New plant hardiness zone map adjusts for warmer temps

betsjukofsky@aol.comJuly 8, 2012 

  • The new Plant Hardiness Zone Map is available at

This past winter has made a liar out of me.

At an early spring meeting with the Beaufort Garden Club, I was asked if I had a favorite wildflower. I didn't hesitate to answer. It's scutellaria integrifolia and here's why: "Skullcap" is showy. It has a slender stalk with small blue flowers framing tiny white "faces."

Best of all, I told them, it flowers in late summer, a time when few other wildflowers bloom.

That is, it did until this year when they were up and out of the ground in March and in bright blue bloom in May.

Soon, they were joined by other "autumn" and "mid-summer" bloomers: the wildflowers, Tickweed (Verbesina virginica) and Ruella Carolinians.

What is going on?

As I write this, much of the nation is undergoing a hot spell that is setting records. This would seem to reflect a warming climate.

The good news is that the USDA people are right on top of it: The new Plant Hardiness Zone Map is being released -- its first update since 1990. The map shows a 5-degree half-zone movement northward over much of the country. It covers 13 zones instead of 11.


It's time for me to get out of my yard and visit Heritage Farm with its many individual gardens and gardeners who are growing ... well, let's just say, if it grows in our zone 9, they are growing it. I called my friend Rosemary Kimball, publicity chairwoman for Heritage Farm, who met me and introduced me to John Witherspoon, the farm president. I asked them both a few questions:

Question. John, I understand you are overseeing 11 acres here. Any problems?

A. Oh, yes. The big crisis this year were the deer. They broke into our electric fence. It only takes one brave, strong buck to start the hole. Others soon follow. We needed to replace 40 posts. We held an oyster roast and raised $3,000. I see another crisis looming. Besides our best efforts we've had to restrict water usage because our water rates have increased dramatically.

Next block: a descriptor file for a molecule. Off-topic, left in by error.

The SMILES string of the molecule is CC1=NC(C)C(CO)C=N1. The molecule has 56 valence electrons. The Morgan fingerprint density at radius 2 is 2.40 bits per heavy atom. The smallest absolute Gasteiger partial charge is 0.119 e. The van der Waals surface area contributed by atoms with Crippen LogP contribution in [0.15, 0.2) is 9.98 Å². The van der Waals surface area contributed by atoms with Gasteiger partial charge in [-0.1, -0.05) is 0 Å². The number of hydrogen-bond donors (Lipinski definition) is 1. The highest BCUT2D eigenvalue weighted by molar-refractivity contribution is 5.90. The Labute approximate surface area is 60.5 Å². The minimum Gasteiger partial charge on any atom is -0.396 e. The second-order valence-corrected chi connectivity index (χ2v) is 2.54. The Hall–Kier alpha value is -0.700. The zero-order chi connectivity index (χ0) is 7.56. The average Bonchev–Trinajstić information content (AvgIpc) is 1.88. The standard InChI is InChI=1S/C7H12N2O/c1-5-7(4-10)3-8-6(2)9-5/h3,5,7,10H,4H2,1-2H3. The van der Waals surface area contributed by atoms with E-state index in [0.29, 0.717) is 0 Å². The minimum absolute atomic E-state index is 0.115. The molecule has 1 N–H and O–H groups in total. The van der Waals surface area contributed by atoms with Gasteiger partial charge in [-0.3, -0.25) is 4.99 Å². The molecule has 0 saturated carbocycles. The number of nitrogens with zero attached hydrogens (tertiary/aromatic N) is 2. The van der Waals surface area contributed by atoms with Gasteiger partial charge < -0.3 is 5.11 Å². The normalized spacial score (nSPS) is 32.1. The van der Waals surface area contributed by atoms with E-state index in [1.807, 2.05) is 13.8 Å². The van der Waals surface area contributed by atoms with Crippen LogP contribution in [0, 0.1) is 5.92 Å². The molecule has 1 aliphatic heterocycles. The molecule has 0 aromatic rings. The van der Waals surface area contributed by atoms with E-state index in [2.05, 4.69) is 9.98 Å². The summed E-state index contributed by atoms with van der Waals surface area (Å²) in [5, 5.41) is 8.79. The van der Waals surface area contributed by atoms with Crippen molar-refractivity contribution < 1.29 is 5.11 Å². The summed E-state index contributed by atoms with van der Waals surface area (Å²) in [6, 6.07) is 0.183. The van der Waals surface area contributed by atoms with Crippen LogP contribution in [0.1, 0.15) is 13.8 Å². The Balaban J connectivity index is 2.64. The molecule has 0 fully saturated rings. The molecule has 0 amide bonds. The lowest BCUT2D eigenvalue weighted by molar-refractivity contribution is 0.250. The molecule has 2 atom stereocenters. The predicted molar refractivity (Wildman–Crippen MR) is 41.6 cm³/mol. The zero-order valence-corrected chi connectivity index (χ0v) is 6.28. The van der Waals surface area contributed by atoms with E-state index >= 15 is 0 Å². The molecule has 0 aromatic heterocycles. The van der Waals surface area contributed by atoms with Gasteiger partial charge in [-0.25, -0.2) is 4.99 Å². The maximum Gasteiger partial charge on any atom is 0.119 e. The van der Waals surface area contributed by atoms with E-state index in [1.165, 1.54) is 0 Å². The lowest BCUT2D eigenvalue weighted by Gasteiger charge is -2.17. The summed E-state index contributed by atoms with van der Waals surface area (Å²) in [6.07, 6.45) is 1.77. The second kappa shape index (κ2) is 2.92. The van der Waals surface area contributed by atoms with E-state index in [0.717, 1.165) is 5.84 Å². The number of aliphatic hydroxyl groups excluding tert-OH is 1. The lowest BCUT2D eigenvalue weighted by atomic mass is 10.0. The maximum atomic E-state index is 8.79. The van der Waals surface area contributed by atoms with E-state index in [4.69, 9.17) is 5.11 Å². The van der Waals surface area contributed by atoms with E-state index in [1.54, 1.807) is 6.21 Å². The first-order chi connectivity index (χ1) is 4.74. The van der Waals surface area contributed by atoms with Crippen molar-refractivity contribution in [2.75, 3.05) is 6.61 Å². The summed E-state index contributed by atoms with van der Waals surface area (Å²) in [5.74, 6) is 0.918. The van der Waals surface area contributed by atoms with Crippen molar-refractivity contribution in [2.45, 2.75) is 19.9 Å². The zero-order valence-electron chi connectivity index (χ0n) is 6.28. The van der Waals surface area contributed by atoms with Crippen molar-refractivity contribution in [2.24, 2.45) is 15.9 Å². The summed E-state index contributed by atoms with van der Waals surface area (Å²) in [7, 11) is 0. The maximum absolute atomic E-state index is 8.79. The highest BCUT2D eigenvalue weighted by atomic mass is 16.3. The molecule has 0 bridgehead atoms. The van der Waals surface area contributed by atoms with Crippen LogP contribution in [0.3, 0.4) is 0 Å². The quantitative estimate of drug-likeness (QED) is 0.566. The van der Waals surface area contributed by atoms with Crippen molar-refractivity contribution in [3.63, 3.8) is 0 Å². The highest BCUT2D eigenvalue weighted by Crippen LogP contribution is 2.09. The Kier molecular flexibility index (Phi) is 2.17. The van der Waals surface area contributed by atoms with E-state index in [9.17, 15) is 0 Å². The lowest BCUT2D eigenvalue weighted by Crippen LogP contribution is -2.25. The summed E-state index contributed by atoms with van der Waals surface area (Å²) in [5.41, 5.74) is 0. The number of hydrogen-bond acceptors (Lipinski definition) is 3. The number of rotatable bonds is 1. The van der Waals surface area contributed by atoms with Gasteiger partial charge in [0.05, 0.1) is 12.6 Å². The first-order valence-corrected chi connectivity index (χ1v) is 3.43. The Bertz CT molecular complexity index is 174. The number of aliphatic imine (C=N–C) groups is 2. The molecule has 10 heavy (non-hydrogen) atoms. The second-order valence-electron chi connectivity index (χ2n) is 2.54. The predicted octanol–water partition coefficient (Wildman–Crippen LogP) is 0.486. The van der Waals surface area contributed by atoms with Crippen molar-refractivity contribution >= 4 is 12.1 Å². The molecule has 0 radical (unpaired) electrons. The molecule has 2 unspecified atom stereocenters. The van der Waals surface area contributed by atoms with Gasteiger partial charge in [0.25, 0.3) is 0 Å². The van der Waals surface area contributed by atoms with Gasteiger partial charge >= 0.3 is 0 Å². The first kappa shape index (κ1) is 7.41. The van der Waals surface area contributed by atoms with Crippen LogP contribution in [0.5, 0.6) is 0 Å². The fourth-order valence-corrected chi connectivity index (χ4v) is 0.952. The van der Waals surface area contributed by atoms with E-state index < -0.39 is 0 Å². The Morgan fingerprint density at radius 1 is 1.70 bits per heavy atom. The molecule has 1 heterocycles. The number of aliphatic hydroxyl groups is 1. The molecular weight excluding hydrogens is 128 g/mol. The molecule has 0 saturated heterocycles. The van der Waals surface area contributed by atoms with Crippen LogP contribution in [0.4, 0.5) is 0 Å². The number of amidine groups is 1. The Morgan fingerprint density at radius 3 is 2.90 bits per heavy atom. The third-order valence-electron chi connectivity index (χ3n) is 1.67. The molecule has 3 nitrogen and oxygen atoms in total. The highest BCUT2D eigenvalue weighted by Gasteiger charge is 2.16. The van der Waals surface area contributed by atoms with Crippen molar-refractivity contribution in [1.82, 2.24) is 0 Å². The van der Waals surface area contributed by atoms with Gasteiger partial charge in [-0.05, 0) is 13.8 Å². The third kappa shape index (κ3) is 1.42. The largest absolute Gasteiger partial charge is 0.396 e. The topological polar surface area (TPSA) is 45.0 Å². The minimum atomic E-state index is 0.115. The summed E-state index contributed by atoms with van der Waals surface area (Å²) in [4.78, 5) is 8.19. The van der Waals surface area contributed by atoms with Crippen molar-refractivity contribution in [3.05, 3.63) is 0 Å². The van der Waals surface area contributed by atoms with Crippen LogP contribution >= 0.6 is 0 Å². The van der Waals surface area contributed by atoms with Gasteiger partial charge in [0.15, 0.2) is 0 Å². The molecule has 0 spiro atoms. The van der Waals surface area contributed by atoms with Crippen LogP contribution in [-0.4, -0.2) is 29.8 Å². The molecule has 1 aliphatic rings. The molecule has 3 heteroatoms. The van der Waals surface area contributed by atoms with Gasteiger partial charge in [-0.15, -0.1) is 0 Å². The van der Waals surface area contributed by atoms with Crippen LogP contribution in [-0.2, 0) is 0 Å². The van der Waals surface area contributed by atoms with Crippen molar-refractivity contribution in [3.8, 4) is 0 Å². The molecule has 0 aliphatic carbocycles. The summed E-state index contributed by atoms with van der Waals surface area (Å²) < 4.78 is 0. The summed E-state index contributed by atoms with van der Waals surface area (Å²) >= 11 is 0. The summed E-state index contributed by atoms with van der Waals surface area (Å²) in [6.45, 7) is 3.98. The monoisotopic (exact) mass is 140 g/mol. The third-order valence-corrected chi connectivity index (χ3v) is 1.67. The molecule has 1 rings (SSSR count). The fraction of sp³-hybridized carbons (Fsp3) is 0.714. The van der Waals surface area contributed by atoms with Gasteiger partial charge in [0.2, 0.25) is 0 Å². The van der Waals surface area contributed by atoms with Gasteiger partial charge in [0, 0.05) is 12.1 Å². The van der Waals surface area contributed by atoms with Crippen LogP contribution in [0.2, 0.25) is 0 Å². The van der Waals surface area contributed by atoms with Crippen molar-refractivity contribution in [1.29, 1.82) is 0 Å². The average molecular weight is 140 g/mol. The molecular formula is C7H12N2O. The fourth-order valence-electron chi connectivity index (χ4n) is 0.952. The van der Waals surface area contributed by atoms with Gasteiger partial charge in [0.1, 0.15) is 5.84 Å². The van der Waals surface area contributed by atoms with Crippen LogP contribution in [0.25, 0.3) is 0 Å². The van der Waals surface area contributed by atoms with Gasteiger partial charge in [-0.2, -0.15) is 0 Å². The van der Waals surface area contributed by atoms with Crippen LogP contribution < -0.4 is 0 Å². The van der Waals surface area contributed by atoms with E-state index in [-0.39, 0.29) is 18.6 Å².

Q. How does that work with the automatic water timers?

A. We don't permit water timers. I'm in touch with the folks at Seabrook Farm on Hilton Head Plantation and what they have and we don't is a well. Example: We used 520,000 gallons of water in five months; farmers at Seabrook at the same time used 3 million.

Q. Are you still raising vegetables to donate for Deep Well as you've done for many years?

A. Yes. Each year we give 3,000 pounds to Deep Well. The Greenery Nursery donates the vegetable plants that we grow.

Q. Rosemary, as a kind of cheerleader for all of these farmers, what do you see as a problem this season?

A. It's whatever is attacking the tomatoes. John has dug out a worm that looks like a caterpillar but is brown. It makes a clean hole in the fruit that destroys it. We are picking our tomatoes green, and still flawless, and taking them home to ripen.

Q. Over the years when I've visited here, I've made a point to see John McHugh and his garden. Is he here now?

A. No, but I'll show you his garden. He grows too many veggies for his use; he takes the excess to Tidepointe, where he lives, to give to friends. His garden is organic; he uses organic soil enriched with spaghum moss.

Q. Can you show me your garden?

A. All of my tomato plants are Big Boy. I've lost only one. I've a great crop of carrots. I feed Harley, a Clydesdale, who comes to the fence when he sees me coming and eats carrots with foliage out of my hand.

Q. You have many beautiful roses and other flowers. Do they need special care?

A. The roses do. Despite spraying with Sevin and feeding with Miracle-Gro, I can't seem to rid them of black spot. The zinnias are the easiest and best flower to grow here. These are all from seed. The black-eyed Susans are perennials that come back each year. Let me take you to see the most beautiful garden here. It's all flowers and is tended by Eleanor Hathaway, a beautiful woman, who works it four hours a day, almost every day.

On the way out we stopped at Mary Gumerman's vegetable and rose garden. We sat in the shade of a large arbor and watched the butterflies and bees around Mary's favorite white roses. Driving home, I reflected on how happy I feel when I've visited with gardeners in their gardens; this peacefulness lasts all day.

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